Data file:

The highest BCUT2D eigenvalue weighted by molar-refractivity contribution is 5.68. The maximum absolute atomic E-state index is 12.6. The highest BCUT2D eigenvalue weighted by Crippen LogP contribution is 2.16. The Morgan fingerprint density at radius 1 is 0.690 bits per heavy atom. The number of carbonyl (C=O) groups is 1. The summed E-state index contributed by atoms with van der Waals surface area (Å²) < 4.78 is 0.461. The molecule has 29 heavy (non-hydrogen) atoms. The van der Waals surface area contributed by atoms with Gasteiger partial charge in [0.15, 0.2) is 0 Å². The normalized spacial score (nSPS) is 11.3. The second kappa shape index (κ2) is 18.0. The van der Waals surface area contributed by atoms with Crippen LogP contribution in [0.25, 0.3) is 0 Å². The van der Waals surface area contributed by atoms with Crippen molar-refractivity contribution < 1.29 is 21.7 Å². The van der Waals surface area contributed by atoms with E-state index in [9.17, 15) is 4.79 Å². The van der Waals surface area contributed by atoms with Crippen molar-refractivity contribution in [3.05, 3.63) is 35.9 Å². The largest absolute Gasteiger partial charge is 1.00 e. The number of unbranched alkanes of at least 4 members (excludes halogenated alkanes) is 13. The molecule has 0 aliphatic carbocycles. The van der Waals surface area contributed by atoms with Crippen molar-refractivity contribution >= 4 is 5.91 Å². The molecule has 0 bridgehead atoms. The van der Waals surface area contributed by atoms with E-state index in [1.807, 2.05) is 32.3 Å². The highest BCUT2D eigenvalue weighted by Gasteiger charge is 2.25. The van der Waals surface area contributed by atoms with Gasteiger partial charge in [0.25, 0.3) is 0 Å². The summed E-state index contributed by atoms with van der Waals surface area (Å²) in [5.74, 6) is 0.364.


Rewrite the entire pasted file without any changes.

The highest BCUT2D eigenvalue weighted by molar-refractivity contribution is 5.68. The maximum absolute atomic E-state index is 12.6. The highest BCUT2D eigenvalue weighted by Crippen LogP contribution is 2.16. The Morgan fingerprint density at radius 1 is 0.690 bits per heavy atom. The number of carbonyl (C=O) groups is 1. The summed E-state index contributed by atoms with van der Waals surface area (Å²) < 4.78 is 0.461. The molecule has 29 heavy (non-hydrogen) atoms. The van der Waals surface area contributed by atoms with Gasteiger partial charge in [0.15, 0.2) is 0 Å². The normalized spacial score (nSPS) is 11.3. The second kappa shape index (κ2) is 18.0. The van der Waals surface area contributed by atoms with Crippen LogP contribution in [0.25, 0.3) is 0 Å². The van der Waals surface area contributed by atoms with Crippen molar-refractivity contribution < 1.29 is 21.7 Å². The van der Waals surface area contributed by atoms with E-state index in [9.17, 15) is 4.79 Å². The van der Waals surface area contributed by atoms with Crippen molar-refractivity contribution in [3.05, 3.63) is 35.9 Å². The largest absolute Gasteiger partial charge is 1.00 e. The number of unbranched alkanes of at least 4 members (excludes halogenated alkanes) is 13. The molecule has 0 aliphatic carbocycles. The van der Waals surface area contributed by atoms with Crippen molar-refractivity contribution >= 4 is 5.91 Å². The molecule has 0 bridgehead atoms. The van der Waals surface area contributed by atoms with E-state index in [1.807, 2.05) is 32.3 Å². The highest BCUT2D eigenvalue weighted by Gasteiger charge is 2.25. The van der Waals surface area contributed by atoms with Gasteiger partial charge in [0.25, 0.3) is 0 Å². The summed E-state index contributed by atoms with van der Waals surface area (Å²) in [5.74, 6) is 0.364.